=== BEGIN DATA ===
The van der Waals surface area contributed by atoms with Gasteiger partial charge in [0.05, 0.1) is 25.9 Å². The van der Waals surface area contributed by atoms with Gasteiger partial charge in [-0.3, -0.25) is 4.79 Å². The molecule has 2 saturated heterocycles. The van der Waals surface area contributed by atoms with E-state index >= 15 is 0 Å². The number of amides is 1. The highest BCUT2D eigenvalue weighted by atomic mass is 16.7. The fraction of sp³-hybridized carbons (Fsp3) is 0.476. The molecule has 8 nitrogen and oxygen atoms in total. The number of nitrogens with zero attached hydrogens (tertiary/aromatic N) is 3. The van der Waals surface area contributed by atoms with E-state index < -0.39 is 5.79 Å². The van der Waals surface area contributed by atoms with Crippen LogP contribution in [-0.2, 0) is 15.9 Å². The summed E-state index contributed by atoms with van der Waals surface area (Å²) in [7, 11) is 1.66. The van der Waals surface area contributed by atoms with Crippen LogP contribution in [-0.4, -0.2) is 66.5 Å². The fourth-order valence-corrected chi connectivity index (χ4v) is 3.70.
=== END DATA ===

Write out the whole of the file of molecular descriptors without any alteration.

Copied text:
The van der Waals surface area contributed by atoms with Gasteiger partial charge in [0.05, 0.1) is 25.9 Å². The van der Waals surface area contributed by atoms with Gasteiger partial charge in [-0.3, -0.25) is 4.79 Å². The molecule has 2 saturated heterocycles. The van der Waals surface area contributed by atoms with E-state index >= 15 is 0 Å². The number of amides is 1. The highest BCUT2D eigenvalue weighted by atomic mass is 16.7. The fraction of sp³-hybridized carbons (Fsp3) is 0.476. The molecule has 8 nitrogen and oxygen atoms in total. The number of nitrogens with zero attached hydrogens (tertiary/aromatic N) is 3. The van der Waals surface area contributed by atoms with E-state index < -0.39 is 5.79 Å². The van der Waals surface area contributed by atoms with Crippen LogP contribution in [-0.2, 0) is 15.9 Å². The summed E-state index contributed by atoms with van der Waals surface area (Å²) in [7, 11) is 1.66. The van der Waals surface area contributed by atoms with Crippen LogP contribution in [-0.4, -0.2) is 66.5 Å². The fourth-order valence-corrected chi connectivity index (χ4v) is 3.70.